HYDERABAD, India (Reuters) - India had intelligence agency warnings of a security threat several days before two bombs went off in a market in the city of Hyderabad, Home Minister Sushil Kumar Shinde said on Friday, adding that the death toll had risen to 16.
Four people were in critical condition after the near-simultaneous explosion of the bombs planted on bicycles on Thursday, Shinde told parliament after visiting the site and a hospital treating some of the 117 wounded.
Hyderabad is a major IT centre in India, only second to Bangalore. Microsoft (MSFT.O) and Google (GOOG.O) have centres in the city. The blasts happened in a market near a middle-class neighbourhood across the city from the business district.
Shinde faced anger over the attack from opposition politicians who questioned whether the government had done enough to prevent it after the warning. Police said two of three security cameras at the market were not working at the time.
No group claimed responsibility and Shinde said it was too early to make accusations.
Pakistan condemned the attack. India often blames its Muslim neighbour and old rival for militant attacks including a commando-style assault in Mumbai that killed 166 people in 2008.
“Being itself a victim of terrorism, Pakistan fully understands and shares the pain and agony of the people of India,” the Pakistani Foreign Ministry said in a statement.
Police were deployed throughout Hyderabad to prevent violence between Hindus and Muslims in the city where there has recently been tension between the two communities. Bomb blasts in India have in the past led to clashes.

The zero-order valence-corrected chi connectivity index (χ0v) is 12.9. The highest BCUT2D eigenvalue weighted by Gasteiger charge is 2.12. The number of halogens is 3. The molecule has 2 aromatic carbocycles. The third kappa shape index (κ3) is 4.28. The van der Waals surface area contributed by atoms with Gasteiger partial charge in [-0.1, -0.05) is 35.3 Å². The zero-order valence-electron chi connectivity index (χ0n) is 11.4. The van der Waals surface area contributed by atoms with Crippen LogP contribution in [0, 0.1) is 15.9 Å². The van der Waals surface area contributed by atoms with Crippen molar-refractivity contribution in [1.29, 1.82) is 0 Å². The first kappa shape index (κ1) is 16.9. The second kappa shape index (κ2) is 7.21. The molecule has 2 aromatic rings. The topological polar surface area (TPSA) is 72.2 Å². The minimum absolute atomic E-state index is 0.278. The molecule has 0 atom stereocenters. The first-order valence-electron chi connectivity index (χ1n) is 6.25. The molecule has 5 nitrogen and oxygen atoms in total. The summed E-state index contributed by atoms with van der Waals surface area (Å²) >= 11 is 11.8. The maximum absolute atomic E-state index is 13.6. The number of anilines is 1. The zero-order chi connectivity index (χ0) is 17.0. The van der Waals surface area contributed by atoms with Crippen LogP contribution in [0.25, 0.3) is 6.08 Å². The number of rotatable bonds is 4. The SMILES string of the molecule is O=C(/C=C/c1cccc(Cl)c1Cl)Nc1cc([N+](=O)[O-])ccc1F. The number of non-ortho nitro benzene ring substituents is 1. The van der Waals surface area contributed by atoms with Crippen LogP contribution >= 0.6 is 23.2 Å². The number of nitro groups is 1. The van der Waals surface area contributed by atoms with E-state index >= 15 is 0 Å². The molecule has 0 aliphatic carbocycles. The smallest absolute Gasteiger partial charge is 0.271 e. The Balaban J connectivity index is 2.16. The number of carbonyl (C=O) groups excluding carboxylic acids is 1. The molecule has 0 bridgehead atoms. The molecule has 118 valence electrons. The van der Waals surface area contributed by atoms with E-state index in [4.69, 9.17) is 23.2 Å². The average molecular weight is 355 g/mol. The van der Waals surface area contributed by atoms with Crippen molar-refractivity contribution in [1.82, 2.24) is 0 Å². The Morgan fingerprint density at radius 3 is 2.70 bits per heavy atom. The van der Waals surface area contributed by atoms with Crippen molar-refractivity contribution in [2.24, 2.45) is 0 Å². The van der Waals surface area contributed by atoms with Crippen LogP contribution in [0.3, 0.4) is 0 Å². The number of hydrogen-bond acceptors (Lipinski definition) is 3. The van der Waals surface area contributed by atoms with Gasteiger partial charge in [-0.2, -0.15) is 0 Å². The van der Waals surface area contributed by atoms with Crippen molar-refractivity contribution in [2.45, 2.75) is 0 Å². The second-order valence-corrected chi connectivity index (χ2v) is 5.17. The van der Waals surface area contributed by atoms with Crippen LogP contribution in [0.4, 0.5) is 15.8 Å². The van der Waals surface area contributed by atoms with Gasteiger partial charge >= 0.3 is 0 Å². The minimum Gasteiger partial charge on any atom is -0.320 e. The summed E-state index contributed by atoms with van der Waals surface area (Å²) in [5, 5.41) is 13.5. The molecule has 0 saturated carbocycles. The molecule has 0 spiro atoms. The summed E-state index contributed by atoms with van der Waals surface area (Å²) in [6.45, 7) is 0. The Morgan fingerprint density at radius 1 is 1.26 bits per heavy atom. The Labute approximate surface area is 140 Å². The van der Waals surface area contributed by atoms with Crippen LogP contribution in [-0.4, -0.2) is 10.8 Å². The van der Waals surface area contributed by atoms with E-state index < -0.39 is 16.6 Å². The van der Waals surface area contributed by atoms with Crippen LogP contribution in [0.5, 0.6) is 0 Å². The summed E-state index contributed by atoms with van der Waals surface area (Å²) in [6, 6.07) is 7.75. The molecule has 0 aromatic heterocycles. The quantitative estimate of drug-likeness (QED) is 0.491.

Bharatiya Janata Party (BJP), the main opposition force in the country, called for a one-day strike in Hyderabad on Friday to protest against the attack.
Shinde said the federal government had warned states of an unspecified threat though no particular target was identified.
“A general alert was given in the past two to three days to the whole country. And that’s all,” he told reporters.
The explosions come less than two weeks after India hanged Afzal Guru for his involvement in an attack on parliament in 2001. Authorities say a bomb that killed 17 at Delhi High Court in 2011 was planted by militants who wanted Guru’s death sentence commuted.
How effective the government is in preventing militant is a political issue in India and Prime Minister Manmohan Singh’s Congress party has had to fend off accusations by the BJP of being weak on security.
The hanging of Guru, who denied involvement in the parliament attack, was seen by some commentators as a show of strength by a government gearing up for a general election due by early next year.
Senior BJP leader Sushma Swaraj criticised the government for not doing enough to prevent the Hyderabad blasts.
“What exactly did you do to stop it?” Swaraj asked during a special debate in parliament.
Writing by Frank Jack Daniel; Additional reporting by Satarupa Bhattacharjya and Annie Banerji; Editing by Matthias Williams and Robert Birsel